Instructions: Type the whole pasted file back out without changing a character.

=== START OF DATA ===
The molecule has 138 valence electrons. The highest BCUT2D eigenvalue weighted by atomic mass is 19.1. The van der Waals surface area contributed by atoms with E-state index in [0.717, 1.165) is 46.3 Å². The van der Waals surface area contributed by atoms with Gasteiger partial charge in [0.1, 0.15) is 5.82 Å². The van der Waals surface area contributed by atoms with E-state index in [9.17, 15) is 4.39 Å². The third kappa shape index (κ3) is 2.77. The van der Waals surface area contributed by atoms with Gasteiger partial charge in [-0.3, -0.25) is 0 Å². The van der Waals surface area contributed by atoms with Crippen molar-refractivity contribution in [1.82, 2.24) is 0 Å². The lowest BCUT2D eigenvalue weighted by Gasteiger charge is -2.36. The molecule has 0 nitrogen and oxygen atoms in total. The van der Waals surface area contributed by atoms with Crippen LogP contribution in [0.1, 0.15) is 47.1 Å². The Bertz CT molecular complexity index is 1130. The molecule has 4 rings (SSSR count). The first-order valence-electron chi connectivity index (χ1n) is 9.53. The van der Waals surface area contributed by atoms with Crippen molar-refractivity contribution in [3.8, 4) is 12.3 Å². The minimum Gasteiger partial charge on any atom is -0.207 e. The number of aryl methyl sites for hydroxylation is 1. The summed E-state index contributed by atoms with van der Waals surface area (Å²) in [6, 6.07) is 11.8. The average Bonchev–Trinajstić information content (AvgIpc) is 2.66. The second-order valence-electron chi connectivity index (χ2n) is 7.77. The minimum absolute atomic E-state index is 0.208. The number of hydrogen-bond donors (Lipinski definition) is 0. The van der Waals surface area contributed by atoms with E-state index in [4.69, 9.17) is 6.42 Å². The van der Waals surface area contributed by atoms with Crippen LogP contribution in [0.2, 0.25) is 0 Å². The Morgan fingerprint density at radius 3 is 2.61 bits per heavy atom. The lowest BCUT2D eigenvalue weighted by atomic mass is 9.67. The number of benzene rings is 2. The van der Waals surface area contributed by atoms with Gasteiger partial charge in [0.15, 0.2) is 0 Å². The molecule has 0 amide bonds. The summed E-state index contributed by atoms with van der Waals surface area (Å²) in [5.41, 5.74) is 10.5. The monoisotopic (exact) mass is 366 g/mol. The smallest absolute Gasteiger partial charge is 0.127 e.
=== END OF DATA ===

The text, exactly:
The molecule has 138 valence electrons. The highest BCUT2D eigenvalue weighted by atomic mass is 19.1. The van der Waals surface area contributed by atoms with E-state index in [0.717, 1.165) is 46.3 Å². The van der Waals surface area contributed by atoms with Gasteiger partial charge in [0.1, 0.15) is 5.82 Å². The van der Waals surface area contributed by atoms with E-state index in [9.17, 15) is 4.39 Å². The third kappa shape index (κ3) is 2.77. The van der Waals surface area contributed by atoms with Gasteiger partial charge in [-0.3, -0.25) is 0 Å². The van der Waals surface area contributed by atoms with Crippen molar-refractivity contribution in [1.82, 2.24) is 0 Å². The lowest BCUT2D eigenvalue weighted by Gasteiger charge is -2.36. The molecule has 0 nitrogen and oxygen atoms in total. The van der Waals surface area contributed by atoms with Crippen LogP contribution in [0.1, 0.15) is 47.1 Å². The Bertz CT molecular complexity index is 1130. The molecule has 4 rings (SSSR count). The first-order valence-electron chi connectivity index (χ1n) is 9.53. The van der Waals surface area contributed by atoms with Crippen molar-refractivity contribution in [3.8, 4) is 12.3 Å². The minimum Gasteiger partial charge on any atom is -0.207 e. The number of aryl methyl sites for hydroxylation is 1. The summed E-state index contributed by atoms with van der Waals surface area (Å²) in [6, 6.07) is 11.8. The average Bonchev–Trinajstić information content (AvgIpc) is 2.66. The second-order valence-electron chi connectivity index (χ2n) is 7.77. The minimum absolute atomic E-state index is 0.208. The number of hydrogen-bond donors (Lipinski definition) is 0. The van der Waals surface area contributed by atoms with E-state index in [4.69, 9.17) is 6.42 Å². The van der Waals surface area contributed by atoms with Crippen LogP contribution in [0.2, 0.25) is 0 Å². The Morgan fingerprint density at radius 3 is 2.61 bits per heavy atom. The lowest BCUT2D eigenvalue weighted by atomic mass is 9.67. The number of benzene rings is 2. The van der Waals surface area contributed by atoms with Gasteiger partial charge in [0.15, 0.2) is 0 Å². The molecule has 0 amide bonds. The summed E-state index contributed by atoms with van der Waals surface area (Å²) in [5.41, 5.74) is 10.5. The monoisotopic (exact) mass is 366 g/mol. The smallest absolute Gasteiger partial charge is 0.127 e.